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Why Kinder Morgan Inc. Refuses to Give Up on Canada’s Oil Sands

North America’s largest energy infrastructure company, Kinder Morgan Inc. (NYSE:KMI), hasn’t had a lot of success in Canada over the past year. Its current operations have been hampered by currency issues, while its future growth has hit a few snags. However, despite these issues, the company refuses to give up on the region as it still sees a lot of potential to profit from the future development of the oil sands.

A minor drag

Last quarter, Kinder Morgan Canada’s segment earnings slipped from US$54 million in the fourth quarter of 2013 to US$44 million. This wasn’t the first time the U.S. company endured weakness north of the border last year as its full-year segment earnings in Canada were US$182 million, which was US$18 million less than it earned in 2013. Overall, the company noted that demand for capacity on its key Trans Mountain pipelines remained high; however, its earnings were impacted by an unfavorable foreign exchange rate.

Still, in the grand scheme of things, the company’s Canadian operations are a very small part of its overall operations. In fact, currently just 2% of the company’s segment earnings are expected to come from its Canadian segment in 2015. But this does not mean that Canada isn’t a big part of its future.

Backstopping the backlog

Kinder Morgan sees immense potential in helping to move Canada’s oil from the oil sands region to the West Coast, where it can be exported either to Asia or the U.S. West Coast. This is why it’s looking to spend US$5.4 billion to expand its Trans Mountain pipeline from 300,000 barrels of oil per day to 890,000 barrels of oil per day.

It’s a massive project that represents 30% of the company’s project backlog over the next five years. Further, the expansion project is the single largest project in the company’s backlog, making Canada its single largest growth driver as the US$5.4 billion price tag is more than the company plans to spend in any of its other segments over the next five years.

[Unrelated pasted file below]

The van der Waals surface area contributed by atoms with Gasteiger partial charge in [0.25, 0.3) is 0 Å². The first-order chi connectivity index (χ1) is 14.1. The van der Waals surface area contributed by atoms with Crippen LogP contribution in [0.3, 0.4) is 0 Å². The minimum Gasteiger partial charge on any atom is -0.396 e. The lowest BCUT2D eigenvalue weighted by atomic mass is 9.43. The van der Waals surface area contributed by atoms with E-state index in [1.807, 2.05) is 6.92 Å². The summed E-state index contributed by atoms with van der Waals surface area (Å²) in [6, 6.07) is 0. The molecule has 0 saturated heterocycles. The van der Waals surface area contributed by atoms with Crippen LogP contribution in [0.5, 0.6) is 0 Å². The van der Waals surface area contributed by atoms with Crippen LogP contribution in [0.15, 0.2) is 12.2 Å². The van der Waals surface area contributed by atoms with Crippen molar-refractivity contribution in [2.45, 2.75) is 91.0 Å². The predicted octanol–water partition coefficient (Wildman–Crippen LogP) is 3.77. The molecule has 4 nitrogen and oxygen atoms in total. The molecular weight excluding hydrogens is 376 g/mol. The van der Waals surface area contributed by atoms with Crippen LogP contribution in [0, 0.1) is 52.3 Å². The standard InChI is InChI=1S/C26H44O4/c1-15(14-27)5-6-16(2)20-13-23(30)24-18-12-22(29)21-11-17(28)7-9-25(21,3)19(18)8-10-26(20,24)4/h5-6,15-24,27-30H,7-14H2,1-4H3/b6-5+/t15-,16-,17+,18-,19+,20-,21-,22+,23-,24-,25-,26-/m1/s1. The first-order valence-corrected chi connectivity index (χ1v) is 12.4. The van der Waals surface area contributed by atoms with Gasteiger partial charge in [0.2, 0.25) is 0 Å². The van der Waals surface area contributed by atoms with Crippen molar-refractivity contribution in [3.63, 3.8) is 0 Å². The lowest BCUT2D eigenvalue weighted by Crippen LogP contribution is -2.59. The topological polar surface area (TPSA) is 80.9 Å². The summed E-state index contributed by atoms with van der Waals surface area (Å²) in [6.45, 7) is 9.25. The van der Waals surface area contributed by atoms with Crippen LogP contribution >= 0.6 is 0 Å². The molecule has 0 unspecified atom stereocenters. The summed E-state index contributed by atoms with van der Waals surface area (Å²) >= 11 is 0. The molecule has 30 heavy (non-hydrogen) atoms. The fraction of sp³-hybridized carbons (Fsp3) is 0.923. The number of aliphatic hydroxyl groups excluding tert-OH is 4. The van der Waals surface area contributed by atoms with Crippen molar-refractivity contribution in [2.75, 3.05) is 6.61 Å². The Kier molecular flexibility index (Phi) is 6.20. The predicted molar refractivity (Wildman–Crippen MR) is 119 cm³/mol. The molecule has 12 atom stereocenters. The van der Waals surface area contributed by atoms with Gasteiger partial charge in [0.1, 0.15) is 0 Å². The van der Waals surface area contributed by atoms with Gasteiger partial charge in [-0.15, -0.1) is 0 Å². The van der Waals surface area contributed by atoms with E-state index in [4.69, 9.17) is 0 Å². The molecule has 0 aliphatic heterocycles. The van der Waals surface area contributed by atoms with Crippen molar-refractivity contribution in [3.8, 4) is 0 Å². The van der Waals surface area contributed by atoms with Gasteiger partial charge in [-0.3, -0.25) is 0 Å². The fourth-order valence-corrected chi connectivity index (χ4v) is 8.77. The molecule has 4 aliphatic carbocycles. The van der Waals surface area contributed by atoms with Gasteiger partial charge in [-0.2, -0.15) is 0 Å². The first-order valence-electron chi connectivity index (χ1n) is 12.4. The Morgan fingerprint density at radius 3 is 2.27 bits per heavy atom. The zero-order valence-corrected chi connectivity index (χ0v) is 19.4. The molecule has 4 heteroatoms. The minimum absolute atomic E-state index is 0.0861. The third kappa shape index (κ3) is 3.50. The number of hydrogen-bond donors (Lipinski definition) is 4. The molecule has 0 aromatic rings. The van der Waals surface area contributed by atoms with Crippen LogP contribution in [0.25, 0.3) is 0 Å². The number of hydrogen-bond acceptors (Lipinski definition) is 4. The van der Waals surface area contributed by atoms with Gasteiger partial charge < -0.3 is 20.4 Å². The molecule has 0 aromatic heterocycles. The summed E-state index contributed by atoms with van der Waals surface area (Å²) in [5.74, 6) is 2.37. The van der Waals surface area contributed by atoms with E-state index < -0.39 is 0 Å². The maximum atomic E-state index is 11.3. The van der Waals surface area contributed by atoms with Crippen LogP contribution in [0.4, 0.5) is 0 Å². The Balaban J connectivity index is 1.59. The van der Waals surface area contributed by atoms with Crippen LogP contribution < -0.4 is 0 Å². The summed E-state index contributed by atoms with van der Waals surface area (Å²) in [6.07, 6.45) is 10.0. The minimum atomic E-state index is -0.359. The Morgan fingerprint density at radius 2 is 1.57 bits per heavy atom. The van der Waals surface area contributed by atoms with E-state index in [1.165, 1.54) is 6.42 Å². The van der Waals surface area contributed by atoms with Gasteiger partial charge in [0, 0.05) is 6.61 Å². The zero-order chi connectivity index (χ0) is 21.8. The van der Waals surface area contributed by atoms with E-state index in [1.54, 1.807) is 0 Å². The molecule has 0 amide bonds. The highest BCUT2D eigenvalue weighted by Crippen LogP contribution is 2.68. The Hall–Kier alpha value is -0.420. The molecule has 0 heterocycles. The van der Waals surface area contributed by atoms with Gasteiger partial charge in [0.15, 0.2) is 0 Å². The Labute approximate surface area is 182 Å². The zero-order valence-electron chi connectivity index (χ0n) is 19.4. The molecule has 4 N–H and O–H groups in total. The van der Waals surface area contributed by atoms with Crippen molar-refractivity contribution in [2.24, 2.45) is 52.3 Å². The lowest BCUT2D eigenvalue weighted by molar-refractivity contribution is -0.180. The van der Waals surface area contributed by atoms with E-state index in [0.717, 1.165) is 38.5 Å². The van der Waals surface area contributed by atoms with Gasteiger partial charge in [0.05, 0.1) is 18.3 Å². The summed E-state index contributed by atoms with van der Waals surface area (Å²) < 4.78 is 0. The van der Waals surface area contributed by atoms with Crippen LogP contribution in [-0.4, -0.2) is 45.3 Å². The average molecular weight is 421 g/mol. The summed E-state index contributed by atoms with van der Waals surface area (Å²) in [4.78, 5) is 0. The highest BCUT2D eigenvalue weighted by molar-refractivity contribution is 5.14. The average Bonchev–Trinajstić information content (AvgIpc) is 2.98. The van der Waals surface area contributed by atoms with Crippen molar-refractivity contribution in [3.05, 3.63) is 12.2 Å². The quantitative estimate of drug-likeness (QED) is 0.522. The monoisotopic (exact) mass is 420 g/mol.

Not only is the project important to Kinder Morgan’s future, but the company also sees it as being important to Canada’s future. The company noted that it had already signed up 708,000 barrels per day of its capacity under firm long-term contracts with 13 different shippers. So while the company is having issues getting the pipeline’s route approved, its view is that the project simply must move forward.

This is why Kinder Morgan’s future CEO Steve Kean told investors at the company’s recent investor conference that,

This project is very much needed. It’s good; we’ve got long-term contracts. That’s wonderful, but it’s also very good to have enthusiastic customers. However you want to handicap the odds or the timing of other pipeline projects out of the area, we have got a good and, we believe, highly probable project that is going to give people an outlet for their existing production as well as the growth that will occur even under the current commodity price environment.

As Kean notes, this project is needed, which is why so much of its capacity has already been signed up by shippers. Oil companies in Canada need better access to markets for their oil, and this pipeline is a key to enabling them to have just that.

Investor takeaway

Right now, Kinder Morgan is having a rough time in Canada. The strong U.S. dollar is eating into its income, and it’s seeing a lot of opposition to the expansion of Trans Mountain. However, it sees the project as being vitally important to the future of the oil sands as well as to its own bottom line growth, which is why the company plans to press on with the project and see that it does finally get built.

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This article represents the opinion of the writer, who may disagree with the “official” recommendation position of a Motley Fool premium service or advisor. We’re Motley! Questioning an investing thesis — even one of our own — helps us all think critically about investing and make decisions that help us become smarter, happier, and richer, so we sometimes publish articles that may not be in line with recommendations, rankings or other content.

Matt DiLallo has the following options: short January 2016 $32.5 puts on Kinder Morgan and long January 2016 $32.5 calls on Kinder Morgan. The Motley Fool owns shares of Kinder Morgan.

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